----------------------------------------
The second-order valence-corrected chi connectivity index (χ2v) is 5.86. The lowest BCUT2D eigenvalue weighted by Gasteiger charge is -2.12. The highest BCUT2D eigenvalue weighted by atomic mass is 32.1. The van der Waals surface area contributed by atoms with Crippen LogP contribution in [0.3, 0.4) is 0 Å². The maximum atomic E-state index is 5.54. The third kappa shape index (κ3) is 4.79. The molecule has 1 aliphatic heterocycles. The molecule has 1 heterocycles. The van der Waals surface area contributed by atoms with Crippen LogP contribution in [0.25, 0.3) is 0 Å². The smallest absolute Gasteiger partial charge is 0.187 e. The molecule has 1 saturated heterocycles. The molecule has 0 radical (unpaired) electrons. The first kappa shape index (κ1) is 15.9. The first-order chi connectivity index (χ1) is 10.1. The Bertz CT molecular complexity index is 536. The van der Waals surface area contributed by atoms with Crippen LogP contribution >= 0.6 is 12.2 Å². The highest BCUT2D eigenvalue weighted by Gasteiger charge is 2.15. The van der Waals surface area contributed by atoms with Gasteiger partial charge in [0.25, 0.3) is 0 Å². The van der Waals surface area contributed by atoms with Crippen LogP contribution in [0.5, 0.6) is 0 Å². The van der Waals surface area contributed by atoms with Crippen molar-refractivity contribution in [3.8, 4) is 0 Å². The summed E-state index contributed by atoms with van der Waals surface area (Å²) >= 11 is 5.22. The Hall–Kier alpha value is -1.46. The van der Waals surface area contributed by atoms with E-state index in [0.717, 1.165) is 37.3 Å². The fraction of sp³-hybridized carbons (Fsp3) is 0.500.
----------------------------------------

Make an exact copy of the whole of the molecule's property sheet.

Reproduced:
The second-order valence-corrected chi connectivity index (χ2v) is 5.86. The lowest BCUT2D eigenvalue weighted by Gasteiger charge is -2.12. The highest BCUT2D eigenvalue weighted by atomic mass is 32.1. The van der Waals surface area contributed by atoms with Crippen LogP contribution in [0.3, 0.4) is 0 Å². The maximum atomic E-state index is 5.54. The third kappa shape index (κ3) is 4.79. The molecule has 1 aliphatic heterocycles. The molecule has 1 heterocycles. The van der Waals surface area contributed by atoms with Crippen LogP contribution in [0.25, 0.3) is 0 Å². The smallest absolute Gasteiger partial charge is 0.187 e. The molecule has 1 saturated heterocycles. The molecule has 0 radical (unpaired) electrons. The first kappa shape index (κ1) is 15.9. The first-order chi connectivity index (χ1) is 10.1. The Bertz CT molecular complexity index is 536. The van der Waals surface area contributed by atoms with Crippen LogP contribution >= 0.6 is 12.2 Å². The highest BCUT2D eigenvalue weighted by Gasteiger charge is 2.15. The van der Waals surface area contributed by atoms with Gasteiger partial charge in [0.25, 0.3) is 0 Å². The van der Waals surface area contributed by atoms with Crippen LogP contribution in [0.5, 0.6) is 0 Å². The van der Waals surface area contributed by atoms with Crippen molar-refractivity contribution in [3.8, 4) is 0 Å². The summed E-state index contributed by atoms with van der Waals surface area (Å²) >= 11 is 5.22. The Hall–Kier alpha value is -1.46. The van der Waals surface area contributed by atoms with E-state index in [0.717, 1.165) is 37.3 Å². The fraction of sp³-hybridized carbons (Fsp3) is 0.500.